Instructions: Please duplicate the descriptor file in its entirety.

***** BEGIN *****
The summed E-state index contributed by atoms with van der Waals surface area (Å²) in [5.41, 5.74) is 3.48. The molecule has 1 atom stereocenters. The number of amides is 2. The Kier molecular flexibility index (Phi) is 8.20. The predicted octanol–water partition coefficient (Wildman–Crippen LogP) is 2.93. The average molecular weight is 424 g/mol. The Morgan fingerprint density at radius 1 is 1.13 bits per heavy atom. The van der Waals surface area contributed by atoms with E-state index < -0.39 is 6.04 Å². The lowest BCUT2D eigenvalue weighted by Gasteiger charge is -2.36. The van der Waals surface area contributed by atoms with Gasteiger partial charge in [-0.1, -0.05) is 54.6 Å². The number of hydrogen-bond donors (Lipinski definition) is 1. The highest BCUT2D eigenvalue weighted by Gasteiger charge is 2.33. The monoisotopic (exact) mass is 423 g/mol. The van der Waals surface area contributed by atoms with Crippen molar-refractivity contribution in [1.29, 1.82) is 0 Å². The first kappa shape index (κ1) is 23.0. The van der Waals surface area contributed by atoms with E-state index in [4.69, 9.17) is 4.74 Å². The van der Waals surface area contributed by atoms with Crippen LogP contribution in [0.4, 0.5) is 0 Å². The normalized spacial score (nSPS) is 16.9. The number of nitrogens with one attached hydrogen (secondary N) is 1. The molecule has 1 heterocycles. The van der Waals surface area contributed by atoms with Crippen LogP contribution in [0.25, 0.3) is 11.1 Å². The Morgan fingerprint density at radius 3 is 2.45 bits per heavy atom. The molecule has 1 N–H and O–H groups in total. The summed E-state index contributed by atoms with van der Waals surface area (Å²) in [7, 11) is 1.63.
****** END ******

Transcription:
The summed E-state index contributed by atoms with van der Waals surface area (Å²) in [5.41, 5.74) is 3.48. The molecule has 1 atom stereocenters. The number of amides is 2. The Kier molecular flexibility index (Phi) is 8.20. The predicted octanol–water partition coefficient (Wildman–Crippen LogP) is 2.93. The average molecular weight is 424 g/mol. The Morgan fingerprint density at radius 1 is 1.13 bits per heavy atom. The van der Waals surface area contributed by atoms with E-state index < -0.39 is 6.04 Å². The lowest BCUT2D eigenvalue weighted by Gasteiger charge is -2.36. The van der Waals surface area contributed by atoms with Gasteiger partial charge in [-0.1, -0.05) is 54.6 Å². The number of hydrogen-bond donors (Lipinski definition) is 1. The highest BCUT2D eigenvalue weighted by Gasteiger charge is 2.33. The monoisotopic (exact) mass is 423 g/mol. The van der Waals surface area contributed by atoms with Crippen molar-refractivity contribution in [1.29, 1.82) is 0 Å². The first kappa shape index (κ1) is 23.0. The van der Waals surface area contributed by atoms with E-state index in [4.69, 9.17) is 4.74 Å². The van der Waals surface area contributed by atoms with Crippen LogP contribution in [0.4, 0.5) is 0 Å². The normalized spacial score (nSPS) is 16.9. The number of nitrogens with one attached hydrogen (secondary N) is 1. The molecule has 1 heterocycles. The van der Waals surface area contributed by atoms with Crippen LogP contribution in [0.25, 0.3) is 11.1 Å². The Morgan fingerprint density at radius 3 is 2.45 bits per heavy atom. The molecule has 1 N–H and O–H groups in total. The summed E-state index contributed by atoms with van der Waals surface area (Å²) in [7, 11) is 1.63.